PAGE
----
Pleasure of Coffee Through Paintings


Suna and İnan Kıraç Foundation Kütahya Tiles and Ceramics collection exhibition “Coffee Break” features not just ceramics but also images of coffee scenes from engravings and paintings, to offer an enhanced experience of the history of coffee culture.

Let’s have a closer look at the paintings from the Suna and İnan Kıraç Foundation’s Orientalist Paintings Collection, which feature scenes of people enjoying coffee.

Kahve İçen Kadınlar

Women Drinking Coffee, Jean-Baptiste Vanmour, first half of the 18th century, oil on canvas

This picture depicts the serving of coffee, which was an important preoccupation of harem life; the women, among whom there is also a little girl, have been depicted while serving each other food and coffee, and fortune telling by means of reading coffee grounds. The richly ornate costumes, caps and jewellery reflect the fashion of those days. Decoration of the room is very similar to the other harem rooms depicted by Vanmour.


Enjoying Coffee, Unknown painter (French School), first half of the 18th century, oil on canvas

In this painting an Ottoman lady drinking coffee and her servant are depicted in dresses reflecting the fashion sense of the period. Its inspirational source is Vanmour’s Turkish Girl Drinking Coffee on the Divan. Both the necklace of the lady and the ornate headdresses are copied from the pictures of two women in the book Reisen van Cornelis de Bruyn, first published in 1698 by Cornelis de Bruyn, a Dutch traveller and painter who traveled to the region in the 17th century.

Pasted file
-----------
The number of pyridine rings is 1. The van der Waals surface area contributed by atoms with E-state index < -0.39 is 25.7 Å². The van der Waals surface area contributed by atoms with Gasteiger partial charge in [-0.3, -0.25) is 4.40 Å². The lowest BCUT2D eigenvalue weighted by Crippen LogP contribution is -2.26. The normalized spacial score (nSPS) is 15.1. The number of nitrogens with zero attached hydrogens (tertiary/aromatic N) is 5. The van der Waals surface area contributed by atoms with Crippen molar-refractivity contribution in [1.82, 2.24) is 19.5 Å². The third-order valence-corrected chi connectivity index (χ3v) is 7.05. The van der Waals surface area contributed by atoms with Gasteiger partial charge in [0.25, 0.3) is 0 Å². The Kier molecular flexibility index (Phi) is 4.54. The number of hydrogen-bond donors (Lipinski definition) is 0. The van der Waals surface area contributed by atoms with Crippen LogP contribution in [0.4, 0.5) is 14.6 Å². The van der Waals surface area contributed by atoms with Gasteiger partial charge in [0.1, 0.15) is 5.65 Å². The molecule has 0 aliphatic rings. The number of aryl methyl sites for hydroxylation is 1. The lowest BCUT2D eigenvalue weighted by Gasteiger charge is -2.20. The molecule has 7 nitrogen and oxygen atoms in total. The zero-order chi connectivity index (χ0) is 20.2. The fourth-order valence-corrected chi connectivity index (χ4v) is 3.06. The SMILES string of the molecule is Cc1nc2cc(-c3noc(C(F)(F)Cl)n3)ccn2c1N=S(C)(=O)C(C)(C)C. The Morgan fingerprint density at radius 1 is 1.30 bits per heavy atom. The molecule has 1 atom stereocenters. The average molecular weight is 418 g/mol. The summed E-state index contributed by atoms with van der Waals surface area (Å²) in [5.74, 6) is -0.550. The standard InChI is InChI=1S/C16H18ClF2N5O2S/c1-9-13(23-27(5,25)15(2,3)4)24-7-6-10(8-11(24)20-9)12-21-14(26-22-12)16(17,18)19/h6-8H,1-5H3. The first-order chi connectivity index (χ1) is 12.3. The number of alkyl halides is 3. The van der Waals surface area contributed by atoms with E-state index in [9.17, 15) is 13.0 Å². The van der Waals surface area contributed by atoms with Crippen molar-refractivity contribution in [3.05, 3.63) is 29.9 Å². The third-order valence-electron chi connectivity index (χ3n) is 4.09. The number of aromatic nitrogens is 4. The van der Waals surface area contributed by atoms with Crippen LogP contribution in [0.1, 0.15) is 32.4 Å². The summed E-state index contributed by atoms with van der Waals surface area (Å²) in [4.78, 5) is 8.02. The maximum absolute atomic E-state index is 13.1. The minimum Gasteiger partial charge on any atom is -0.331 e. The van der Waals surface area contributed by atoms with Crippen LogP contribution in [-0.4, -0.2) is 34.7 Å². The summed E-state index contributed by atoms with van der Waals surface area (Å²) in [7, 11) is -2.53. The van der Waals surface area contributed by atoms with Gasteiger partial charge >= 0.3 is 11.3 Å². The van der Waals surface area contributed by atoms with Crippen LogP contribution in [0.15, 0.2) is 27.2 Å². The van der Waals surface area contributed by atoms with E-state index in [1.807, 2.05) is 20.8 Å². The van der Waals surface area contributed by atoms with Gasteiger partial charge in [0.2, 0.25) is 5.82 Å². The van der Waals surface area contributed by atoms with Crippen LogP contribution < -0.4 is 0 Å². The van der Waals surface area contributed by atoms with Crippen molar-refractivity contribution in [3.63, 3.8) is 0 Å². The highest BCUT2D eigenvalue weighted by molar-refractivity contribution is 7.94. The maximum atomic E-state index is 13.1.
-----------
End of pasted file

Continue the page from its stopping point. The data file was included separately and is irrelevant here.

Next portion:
Phanariot Greek Ladies, Daniel Valentine Riviere (?), around 1840, mixed media on paper

In this picture, in which the interior of a Greek house in Fener has been depicted, a woman is sitting on a divan like raised platform. Over her baggy trousers she is wearing a shirt of raw silk crepe and üç etek (a dress with a three-panelled skirt), and her cap is tasselled. The pipe held by her servant, the coffee set on the inlaid small table, the fan of ostrich plumes on the floor and the small brazier are all objects reflecting coffee’s place in the daily life of the period.


Servant, Jules Joseph Lefebvre, 1880, oil on canvas

The painting depicts a young girl in front of a wall, the lower part of which has been decorated with ceramic tiles with a floral design. The girl is wearing a white dress with embroidery down its front and a long embroidered belt. She is holding a tray on which there is a decanter and cup of blue-white porcelain and fruits.

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